Michael Wil liams

UT, Vols the subject of federal sexual violence investigation

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You can add Tennessee to the growing number of universities who are the focus of a federal investigation connected to allegations of improper responses to reports of on- and off-campus sexual assaults.

The U.S. Department of Education’s Office of Civil Rights (OCR), The Tennessean is reporting, has launched an investigation into sexual violence at UT. The investigation, the paper stated, commenced on June 29.

In an email sent to faculty, staff and students, chancellor Jimmy Cheek vowed that the university “will cooperate fully with [the] OCR as it investigates the complaint.”

Over the past several months, it’s been reported across multiple media platforms that three Vols football players have been connected to sexual assault allegations while they were still members of the football team.

Following an investigation by local law enforcement that began in November of last year, then-current UT cornerback Michael Wil liams and former UT linebacker A.J. Johnson were indicted in mid-February by a Knox County grand jury on two counts each of aggravated rape.  Both pleaded not guilty a month later, although Johnson had already seen his invitation to the NFL combine rescinded while it was reported in June that the Vols had “moved on” from Williams.

According to reports that surfaced in mid-November, a 19-year-old UT student claimed that Johnson and Williams raped her at the former’s residence in a Knoxville apartment complex. The unnamed woman claimed that the assault lasted 45 minutes, and occurred during the course of a party being held following UT’s win over Kentucky.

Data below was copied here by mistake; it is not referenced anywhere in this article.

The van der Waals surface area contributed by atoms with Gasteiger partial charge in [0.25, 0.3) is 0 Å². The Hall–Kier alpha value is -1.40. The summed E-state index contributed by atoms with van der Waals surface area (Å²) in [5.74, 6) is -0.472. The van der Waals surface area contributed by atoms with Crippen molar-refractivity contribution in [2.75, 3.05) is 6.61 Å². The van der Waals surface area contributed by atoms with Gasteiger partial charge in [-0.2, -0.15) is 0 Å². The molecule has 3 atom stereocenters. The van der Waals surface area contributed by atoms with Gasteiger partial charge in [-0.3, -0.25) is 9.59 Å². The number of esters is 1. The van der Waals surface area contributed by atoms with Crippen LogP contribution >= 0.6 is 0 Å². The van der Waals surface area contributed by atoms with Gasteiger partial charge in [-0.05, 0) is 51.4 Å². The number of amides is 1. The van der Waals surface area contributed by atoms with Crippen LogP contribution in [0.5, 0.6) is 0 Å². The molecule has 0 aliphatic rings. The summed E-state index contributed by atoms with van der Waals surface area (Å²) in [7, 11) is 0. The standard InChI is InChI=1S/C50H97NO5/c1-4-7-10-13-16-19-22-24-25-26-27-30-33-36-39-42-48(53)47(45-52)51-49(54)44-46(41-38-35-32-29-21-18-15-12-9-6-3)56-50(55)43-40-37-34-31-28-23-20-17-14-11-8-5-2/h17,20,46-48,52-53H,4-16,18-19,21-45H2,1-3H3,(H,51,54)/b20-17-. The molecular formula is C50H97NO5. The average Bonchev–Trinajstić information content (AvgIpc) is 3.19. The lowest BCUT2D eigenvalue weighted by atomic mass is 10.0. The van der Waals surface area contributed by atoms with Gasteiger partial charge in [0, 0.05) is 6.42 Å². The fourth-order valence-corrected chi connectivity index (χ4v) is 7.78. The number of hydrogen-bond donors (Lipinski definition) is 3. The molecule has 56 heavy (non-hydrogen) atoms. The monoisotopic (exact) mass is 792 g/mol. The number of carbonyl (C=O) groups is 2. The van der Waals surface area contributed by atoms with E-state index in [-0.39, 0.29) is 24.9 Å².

Another 19-year-old woman claimed she was sexually assaulted at the same location around the same time by Williams.

The first woman was treated at the UT Medical Center. The second alleged victim declined treatment and headed back to her home in Florida. She also initially declined to pursue charges despite claims of being sexually assaulted, but did cooperate with the grand jury.

Then, in late April of this year, reports surfaced that wide receiver Von Pearson was a suspect in the investigation of an alleged rape.  Pearson has been indefinitely suspended by head coach Butch Jones, although no charges have been filed and no arrests made in connection to the alleged sexual assault.

Those are the three that have been well-publicized and chronicled; according to The Tennessean, however, there are three other Vols football players who were on the roster in 2014 who have been accused of sexual assault.